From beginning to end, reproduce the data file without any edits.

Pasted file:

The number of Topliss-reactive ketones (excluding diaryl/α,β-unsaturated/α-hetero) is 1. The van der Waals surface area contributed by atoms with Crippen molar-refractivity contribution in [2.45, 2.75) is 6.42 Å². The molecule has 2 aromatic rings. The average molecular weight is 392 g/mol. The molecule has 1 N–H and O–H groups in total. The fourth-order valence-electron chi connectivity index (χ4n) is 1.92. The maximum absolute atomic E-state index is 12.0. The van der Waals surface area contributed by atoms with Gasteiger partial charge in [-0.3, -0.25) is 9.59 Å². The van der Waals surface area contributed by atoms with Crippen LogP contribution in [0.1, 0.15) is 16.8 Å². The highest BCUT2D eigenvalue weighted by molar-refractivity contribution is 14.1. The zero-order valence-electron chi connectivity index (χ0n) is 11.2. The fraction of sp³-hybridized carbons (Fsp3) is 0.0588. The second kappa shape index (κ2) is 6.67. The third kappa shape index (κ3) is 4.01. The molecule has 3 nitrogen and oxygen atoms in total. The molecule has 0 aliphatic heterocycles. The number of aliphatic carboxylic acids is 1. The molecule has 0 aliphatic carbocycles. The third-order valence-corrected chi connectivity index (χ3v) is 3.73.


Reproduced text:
The number of Topliss-reactive ketones (excluding diaryl/α,β-unsaturated/α-hetero) is 1. The van der Waals surface area contributed by atoms with Crippen molar-refractivity contribution in [2.45, 2.75) is 6.42 Å². The molecule has 2 aromatic rings. The average molecular weight is 392 g/mol. The molecule has 1 N–H and O–H groups in total. The fourth-order valence-electron chi connectivity index (χ4n) is 1.92. The maximum absolute atomic E-state index is 12.0. The van der Waals surface area contributed by atoms with Gasteiger partial charge in [-0.3, -0.25) is 9.59 Å². The van der Waals surface area contributed by atoms with Crippen LogP contribution in [0.1, 0.15) is 16.8 Å². The highest BCUT2D eigenvalue weighted by molar-refractivity contribution is 14.1. The zero-order valence-electron chi connectivity index (χ0n) is 11.2. The fraction of sp³-hybridized carbons (Fsp3) is 0.0588. The second kappa shape index (κ2) is 6.67. The third kappa shape index (κ3) is 4.01. The molecule has 3 nitrogen and oxygen atoms in total. The molecule has 0 aliphatic heterocycles. The number of aliphatic carboxylic acids is 1. The molecule has 0 aliphatic carbocycles. The third-order valence-corrected chi connectivity index (χ3v) is 3.73.